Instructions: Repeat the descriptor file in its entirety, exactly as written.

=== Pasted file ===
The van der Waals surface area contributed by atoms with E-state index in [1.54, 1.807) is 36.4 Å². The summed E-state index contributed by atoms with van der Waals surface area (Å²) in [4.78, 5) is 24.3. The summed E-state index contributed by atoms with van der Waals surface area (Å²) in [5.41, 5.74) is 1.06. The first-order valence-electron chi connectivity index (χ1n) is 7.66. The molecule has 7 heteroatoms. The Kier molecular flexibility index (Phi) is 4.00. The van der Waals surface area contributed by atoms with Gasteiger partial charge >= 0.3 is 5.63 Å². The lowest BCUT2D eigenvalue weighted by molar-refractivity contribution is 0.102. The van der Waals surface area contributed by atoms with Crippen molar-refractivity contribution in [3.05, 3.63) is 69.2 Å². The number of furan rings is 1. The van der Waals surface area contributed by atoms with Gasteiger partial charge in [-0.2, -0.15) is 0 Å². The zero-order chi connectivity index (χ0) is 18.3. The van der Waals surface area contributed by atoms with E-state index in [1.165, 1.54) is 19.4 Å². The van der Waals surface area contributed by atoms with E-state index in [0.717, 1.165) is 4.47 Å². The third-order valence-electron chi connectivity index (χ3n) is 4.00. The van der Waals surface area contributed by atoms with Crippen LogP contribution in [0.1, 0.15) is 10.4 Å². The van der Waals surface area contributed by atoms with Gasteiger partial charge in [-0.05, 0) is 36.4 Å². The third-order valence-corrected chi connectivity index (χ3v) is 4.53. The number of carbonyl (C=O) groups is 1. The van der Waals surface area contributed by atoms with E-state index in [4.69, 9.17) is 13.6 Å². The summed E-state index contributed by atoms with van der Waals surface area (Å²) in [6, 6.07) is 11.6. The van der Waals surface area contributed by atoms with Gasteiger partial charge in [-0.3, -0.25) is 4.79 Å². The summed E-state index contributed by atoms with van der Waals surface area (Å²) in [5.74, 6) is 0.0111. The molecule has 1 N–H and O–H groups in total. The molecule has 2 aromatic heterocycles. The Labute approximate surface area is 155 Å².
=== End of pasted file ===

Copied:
The van der Waals surface area contributed by atoms with E-state index in [1.54, 1.807) is 36.4 Å². The summed E-state index contributed by atoms with van der Waals surface area (Å²) in [4.78, 5) is 24.3. The summed E-state index contributed by atoms with van der Waals surface area (Å²) in [5.41, 5.74) is 1.06. The first-order valence-electron chi connectivity index (χ1n) is 7.66. The molecule has 7 heteroatoms. The Kier molecular flexibility index (Phi) is 4.00. The van der Waals surface area contributed by atoms with Gasteiger partial charge >= 0.3 is 5.63 Å². The lowest BCUT2D eigenvalue weighted by molar-refractivity contribution is 0.102. The van der Waals surface area contributed by atoms with Crippen molar-refractivity contribution in [3.05, 3.63) is 69.2 Å². The number of furan rings is 1. The van der Waals surface area contributed by atoms with Gasteiger partial charge in [-0.2, -0.15) is 0 Å². The zero-order chi connectivity index (χ0) is 18.3. The van der Waals surface area contributed by atoms with E-state index in [1.165, 1.54) is 19.4 Å². The van der Waals surface area contributed by atoms with E-state index in [0.717, 1.165) is 4.47 Å². The third-order valence-electron chi connectivity index (χ3n) is 4.00. The van der Waals surface area contributed by atoms with Crippen LogP contribution in [0.1, 0.15) is 10.4 Å². The van der Waals surface area contributed by atoms with Gasteiger partial charge in [-0.05, 0) is 36.4 Å². The third-order valence-corrected chi connectivity index (χ3v) is 4.53. The number of carbonyl (C=O) groups is 1. The van der Waals surface area contributed by atoms with E-state index in [4.69, 9.17) is 13.6 Å². The summed E-state index contributed by atoms with van der Waals surface area (Å²) in [6, 6.07) is 11.6. The van der Waals surface area contributed by atoms with Gasteiger partial charge in [-0.3, -0.25) is 4.79 Å². The summed E-state index contributed by atoms with van der Waals surface area (Å²) in [5.74, 6) is 0.0111. The molecule has 1 N–H and O–H groups in total. The molecule has 2 aromatic heterocycles. The Labute approximate surface area is 155 Å².